A chilling thought? Absolutely. His recommendation is that until the TSA combines human profiling with more sophisticated baggage-screening procedures, the country is still vulnerable.
"What happened on 9/11 was not a failure in the system," he remarked to the 9/11 Commission. "Our airports are not safer now than before 9/11. The main difference between then and now is that life is now more miserable for passengers."
During our recent conversation, his anger and disgust at a broken political system was all too evident. "Since 911, I learned to have less contempt for the terrorists than I do for the bureaucrats and politicians who could have prevented 9/11 but didn't. They served in very pivotal positions of influence but due to gross incompetence or the fear of actually fulfilling their oaths of office to defend this country or possibly even something a bit more sinister; they failed to take any action. After 9/11 they all scurried into their little rat holes and waited for the firestorm to burn itself out. Then they crawled out and suddenly they are experts in aviation security. Many of the FAA bureaucrats that actively thwarted improvements in security prior to 9/11 have been promoted by FAA or the Transportation Security Administration. I have never in my life been around more gutless, inept, and outright ignorant people than I have at TSA headquarters, most of whom are in management. You combine this atmosphere with absolutely no accountability and it is a very dangerous formula for a repeat of 9/11.
"I am very concerned about our continuing vulnerability to terrorism. Because of TSA's retaliation against me for trying to prevent 9/11 and to bring some accountability into the system; I have been sidelined to doing little more than counting irrelevant beans for a massive bureaucracy. There are so many obvious holes in the system that are not being closed, it is very scary. And what's worse is that they are not being closed for the exact same reasons that they weren't closed leading up to 9/11. A combination of gross incompetence, no accountability, and the perpetuation of the good old boys' club. Rarely do you see a bureaucrat or politician that actively encourages subordinates or constituents to give them bad news. Instead, they prefer to be surrounded by people that constantly present a rosy picture. So the only people that get promoted up the chain are the ones who play the game and don't ruffle any feathers.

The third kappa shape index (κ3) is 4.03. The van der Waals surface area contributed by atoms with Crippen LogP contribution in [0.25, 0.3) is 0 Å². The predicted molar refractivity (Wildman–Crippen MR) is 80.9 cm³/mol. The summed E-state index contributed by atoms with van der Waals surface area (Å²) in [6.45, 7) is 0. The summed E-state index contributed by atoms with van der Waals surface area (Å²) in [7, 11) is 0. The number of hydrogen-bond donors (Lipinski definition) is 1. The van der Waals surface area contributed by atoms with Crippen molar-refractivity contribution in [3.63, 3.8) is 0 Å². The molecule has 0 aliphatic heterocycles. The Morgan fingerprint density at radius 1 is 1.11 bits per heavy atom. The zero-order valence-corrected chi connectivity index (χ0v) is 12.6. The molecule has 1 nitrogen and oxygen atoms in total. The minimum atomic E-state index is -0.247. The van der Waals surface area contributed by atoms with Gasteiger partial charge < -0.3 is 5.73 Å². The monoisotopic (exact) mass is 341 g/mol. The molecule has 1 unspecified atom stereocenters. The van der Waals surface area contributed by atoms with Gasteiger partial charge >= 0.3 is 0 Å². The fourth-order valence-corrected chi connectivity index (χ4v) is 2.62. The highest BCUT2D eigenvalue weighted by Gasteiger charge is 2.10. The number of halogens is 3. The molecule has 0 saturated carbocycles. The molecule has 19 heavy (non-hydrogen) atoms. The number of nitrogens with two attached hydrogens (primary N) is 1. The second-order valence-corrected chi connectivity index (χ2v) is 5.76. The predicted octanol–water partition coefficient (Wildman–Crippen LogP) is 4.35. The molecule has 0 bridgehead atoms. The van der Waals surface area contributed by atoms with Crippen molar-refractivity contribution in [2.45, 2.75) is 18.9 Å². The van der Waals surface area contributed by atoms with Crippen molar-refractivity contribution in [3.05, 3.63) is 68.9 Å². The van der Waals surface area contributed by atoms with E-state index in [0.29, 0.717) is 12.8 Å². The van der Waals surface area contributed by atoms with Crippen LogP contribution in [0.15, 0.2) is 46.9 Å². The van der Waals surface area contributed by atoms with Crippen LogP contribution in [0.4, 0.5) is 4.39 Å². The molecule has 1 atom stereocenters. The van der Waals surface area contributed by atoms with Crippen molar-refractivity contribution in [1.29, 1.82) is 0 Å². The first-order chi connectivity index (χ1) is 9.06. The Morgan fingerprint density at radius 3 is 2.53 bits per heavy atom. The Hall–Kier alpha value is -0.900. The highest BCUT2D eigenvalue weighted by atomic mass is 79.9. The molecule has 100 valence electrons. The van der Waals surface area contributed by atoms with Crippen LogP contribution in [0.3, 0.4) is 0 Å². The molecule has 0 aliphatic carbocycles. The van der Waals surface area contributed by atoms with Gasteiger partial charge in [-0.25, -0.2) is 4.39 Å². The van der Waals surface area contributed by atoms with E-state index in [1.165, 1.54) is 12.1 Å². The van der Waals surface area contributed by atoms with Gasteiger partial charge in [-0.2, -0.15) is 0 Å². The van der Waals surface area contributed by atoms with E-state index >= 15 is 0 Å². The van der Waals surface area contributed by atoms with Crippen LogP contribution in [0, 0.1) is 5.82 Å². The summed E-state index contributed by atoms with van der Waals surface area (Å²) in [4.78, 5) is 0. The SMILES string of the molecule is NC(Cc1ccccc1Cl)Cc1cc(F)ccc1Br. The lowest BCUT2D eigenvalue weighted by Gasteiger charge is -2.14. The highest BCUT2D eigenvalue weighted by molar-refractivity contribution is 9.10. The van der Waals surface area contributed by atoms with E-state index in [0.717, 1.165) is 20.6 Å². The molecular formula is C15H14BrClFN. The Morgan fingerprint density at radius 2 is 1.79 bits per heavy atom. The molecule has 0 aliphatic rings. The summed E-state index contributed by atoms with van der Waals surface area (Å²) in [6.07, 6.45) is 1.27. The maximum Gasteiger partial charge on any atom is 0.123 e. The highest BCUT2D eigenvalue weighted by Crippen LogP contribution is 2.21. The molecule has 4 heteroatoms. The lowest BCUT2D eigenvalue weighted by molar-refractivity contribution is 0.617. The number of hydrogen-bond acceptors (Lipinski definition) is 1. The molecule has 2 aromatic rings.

"After 9/11, there has been a flood of federal government whistleblowers like myself who have identified problems in their respective agencies which include the CIA, NSA, the military and a lot of the other acronym agencies. We've tried collectively to get Congress to address these issues. And they still won't. Even the media is afraid to touch these issues in depth. The only alternative I believe we have is for the entertainment industry to produce some well made public-service type films that will shake the American people out of their slumber and for them, in turn, to start holding our elected officials directly responsible for allowing our bureaucrats to thrive in this environment. "
Finally, I asked him what if he or other qualified air marshals had been on one of the flights on September 11? "If there was a group of these air marshals on any of these planes on 9/11, the incident would have been over in one or two seconds; as soon as the terrorists initiated any action, they would have been dead."